V-pug (Chloroclystis v-ata)

The V-pug is easily identified: usually green showing a thick, black V-shaped marking on the front wing. This V actually is part of a black line running across the forewing. Another characteristic is the resting pose. The V-pug is the only pug often seen resting with the wings half way up, or even completely closed above the body, the same way many butterflies keep their wings. The V-shaped marking is always visible. This can not be said of the green colour, for this quickly fades into a brownish or yellowish colour. This is very usual in almost all green Geometers.

Perhaps the adult moths can be identified easily, the larvae are very hard to name. The basic colour may be green, grey, brown or even purple brown. It usually has black triangular markings on the back and dark lines on the sides, but in many darker specimens these markings might be invisible. But even with these markings, the caterpillars are very similar to a number of others. An additional problem is that the larvae live on a great number of host plants. Identifying the host plant doesn't help much in identifying the larva. The caterpillar of the V-pug reaches a length of some 16 mm only. They mainly eat flowers and are rarely found eating leaves. They appear from April onwards and may pupate all summer long. The V-pug overwinters as a pupa underground.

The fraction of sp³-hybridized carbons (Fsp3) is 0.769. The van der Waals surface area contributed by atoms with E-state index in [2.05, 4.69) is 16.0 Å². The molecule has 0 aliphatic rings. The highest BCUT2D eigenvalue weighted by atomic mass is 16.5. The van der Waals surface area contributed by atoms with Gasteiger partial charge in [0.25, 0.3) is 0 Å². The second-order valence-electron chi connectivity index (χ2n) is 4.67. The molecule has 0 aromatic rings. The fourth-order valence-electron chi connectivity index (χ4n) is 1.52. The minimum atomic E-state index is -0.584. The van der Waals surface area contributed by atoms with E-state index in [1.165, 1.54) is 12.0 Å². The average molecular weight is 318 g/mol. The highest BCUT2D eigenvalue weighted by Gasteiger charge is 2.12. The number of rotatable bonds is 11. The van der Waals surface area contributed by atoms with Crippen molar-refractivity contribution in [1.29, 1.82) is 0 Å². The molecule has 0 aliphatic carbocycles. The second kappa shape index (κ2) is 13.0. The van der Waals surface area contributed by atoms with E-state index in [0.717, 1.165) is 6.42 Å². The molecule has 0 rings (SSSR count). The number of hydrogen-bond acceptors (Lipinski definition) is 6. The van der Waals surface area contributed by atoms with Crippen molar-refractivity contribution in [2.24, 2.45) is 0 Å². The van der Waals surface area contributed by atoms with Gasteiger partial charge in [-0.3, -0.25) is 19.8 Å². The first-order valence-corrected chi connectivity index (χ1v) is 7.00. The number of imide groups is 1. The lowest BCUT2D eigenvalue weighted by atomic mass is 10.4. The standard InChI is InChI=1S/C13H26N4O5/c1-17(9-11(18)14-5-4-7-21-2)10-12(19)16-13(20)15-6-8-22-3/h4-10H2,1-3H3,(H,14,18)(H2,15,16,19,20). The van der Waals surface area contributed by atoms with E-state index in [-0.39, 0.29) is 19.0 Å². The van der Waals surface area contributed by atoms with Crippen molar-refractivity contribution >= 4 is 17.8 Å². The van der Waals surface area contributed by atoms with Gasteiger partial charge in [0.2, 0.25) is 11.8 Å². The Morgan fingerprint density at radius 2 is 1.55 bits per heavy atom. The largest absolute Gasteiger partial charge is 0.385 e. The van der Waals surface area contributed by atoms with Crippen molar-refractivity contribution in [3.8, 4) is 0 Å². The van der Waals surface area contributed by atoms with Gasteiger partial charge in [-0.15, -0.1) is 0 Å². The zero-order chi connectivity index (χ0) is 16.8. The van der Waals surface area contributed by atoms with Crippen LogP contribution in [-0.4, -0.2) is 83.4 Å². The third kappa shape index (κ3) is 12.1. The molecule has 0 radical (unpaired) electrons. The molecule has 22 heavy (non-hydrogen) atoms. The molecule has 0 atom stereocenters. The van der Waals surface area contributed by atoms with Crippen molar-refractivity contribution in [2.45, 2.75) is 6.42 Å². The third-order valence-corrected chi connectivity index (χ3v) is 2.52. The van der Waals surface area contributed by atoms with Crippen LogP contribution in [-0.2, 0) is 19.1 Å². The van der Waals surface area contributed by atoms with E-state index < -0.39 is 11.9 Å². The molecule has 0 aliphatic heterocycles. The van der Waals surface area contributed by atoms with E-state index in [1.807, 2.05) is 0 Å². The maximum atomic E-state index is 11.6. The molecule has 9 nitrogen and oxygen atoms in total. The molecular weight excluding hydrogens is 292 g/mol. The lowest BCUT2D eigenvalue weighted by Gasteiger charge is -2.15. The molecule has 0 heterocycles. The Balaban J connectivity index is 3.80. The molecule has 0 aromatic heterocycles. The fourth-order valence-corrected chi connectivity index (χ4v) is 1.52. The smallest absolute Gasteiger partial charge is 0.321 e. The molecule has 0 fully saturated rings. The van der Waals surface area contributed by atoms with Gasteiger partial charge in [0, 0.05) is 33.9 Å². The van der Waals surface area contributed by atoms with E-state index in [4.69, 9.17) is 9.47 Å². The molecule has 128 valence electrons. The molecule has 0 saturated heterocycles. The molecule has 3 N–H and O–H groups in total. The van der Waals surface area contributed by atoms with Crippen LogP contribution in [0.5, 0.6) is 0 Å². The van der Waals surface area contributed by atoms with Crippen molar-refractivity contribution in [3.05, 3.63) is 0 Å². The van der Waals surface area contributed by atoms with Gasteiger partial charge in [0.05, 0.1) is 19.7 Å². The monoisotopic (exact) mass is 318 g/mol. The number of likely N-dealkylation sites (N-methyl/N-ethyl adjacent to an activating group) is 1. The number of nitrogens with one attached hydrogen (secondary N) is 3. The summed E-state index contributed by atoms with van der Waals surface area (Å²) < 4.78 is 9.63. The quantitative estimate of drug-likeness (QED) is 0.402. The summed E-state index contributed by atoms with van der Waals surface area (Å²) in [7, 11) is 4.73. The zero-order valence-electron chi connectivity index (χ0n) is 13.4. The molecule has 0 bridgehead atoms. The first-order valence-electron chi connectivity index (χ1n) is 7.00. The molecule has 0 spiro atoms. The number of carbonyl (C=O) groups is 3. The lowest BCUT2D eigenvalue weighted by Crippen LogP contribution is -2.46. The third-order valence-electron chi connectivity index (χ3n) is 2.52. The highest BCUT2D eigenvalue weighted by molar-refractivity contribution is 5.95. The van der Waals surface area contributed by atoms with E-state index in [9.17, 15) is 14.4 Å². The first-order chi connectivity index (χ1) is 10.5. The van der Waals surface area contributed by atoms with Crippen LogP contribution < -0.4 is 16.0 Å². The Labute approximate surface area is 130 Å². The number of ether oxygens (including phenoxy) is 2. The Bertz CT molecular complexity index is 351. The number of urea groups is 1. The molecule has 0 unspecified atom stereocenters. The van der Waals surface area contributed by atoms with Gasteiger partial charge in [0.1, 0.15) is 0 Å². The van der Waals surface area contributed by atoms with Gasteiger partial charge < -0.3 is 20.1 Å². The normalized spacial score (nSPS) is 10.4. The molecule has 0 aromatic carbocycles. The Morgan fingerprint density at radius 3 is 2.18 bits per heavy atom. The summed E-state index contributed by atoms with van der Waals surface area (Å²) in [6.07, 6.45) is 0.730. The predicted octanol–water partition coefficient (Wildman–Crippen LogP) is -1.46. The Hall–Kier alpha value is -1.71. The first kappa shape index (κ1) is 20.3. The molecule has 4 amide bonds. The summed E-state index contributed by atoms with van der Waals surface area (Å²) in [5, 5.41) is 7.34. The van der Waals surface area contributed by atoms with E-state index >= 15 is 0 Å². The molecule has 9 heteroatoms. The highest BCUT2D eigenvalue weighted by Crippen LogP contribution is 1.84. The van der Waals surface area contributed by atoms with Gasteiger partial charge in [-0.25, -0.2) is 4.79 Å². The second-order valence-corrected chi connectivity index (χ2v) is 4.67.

In Northern Britain the V-pug is single-brooded and flies in June and July, sometimes even August. In Southern Britain and neighbouring countries on the continent it is double-brooded. Each generation appears irregularly and the two often overlap. In such cases this species is on the wing from May to September. Most individuals are seen in June and July, though. It flies from dusk to dawn. During the day sometimes seen resting on fences or walls. Comes to light in small numbers only. Common in lowland England, Wales and Southern Scotland, the Channel Isles and most of Ireland. Rare elsewhere. In most of Europe very common, but only a local species in some parts.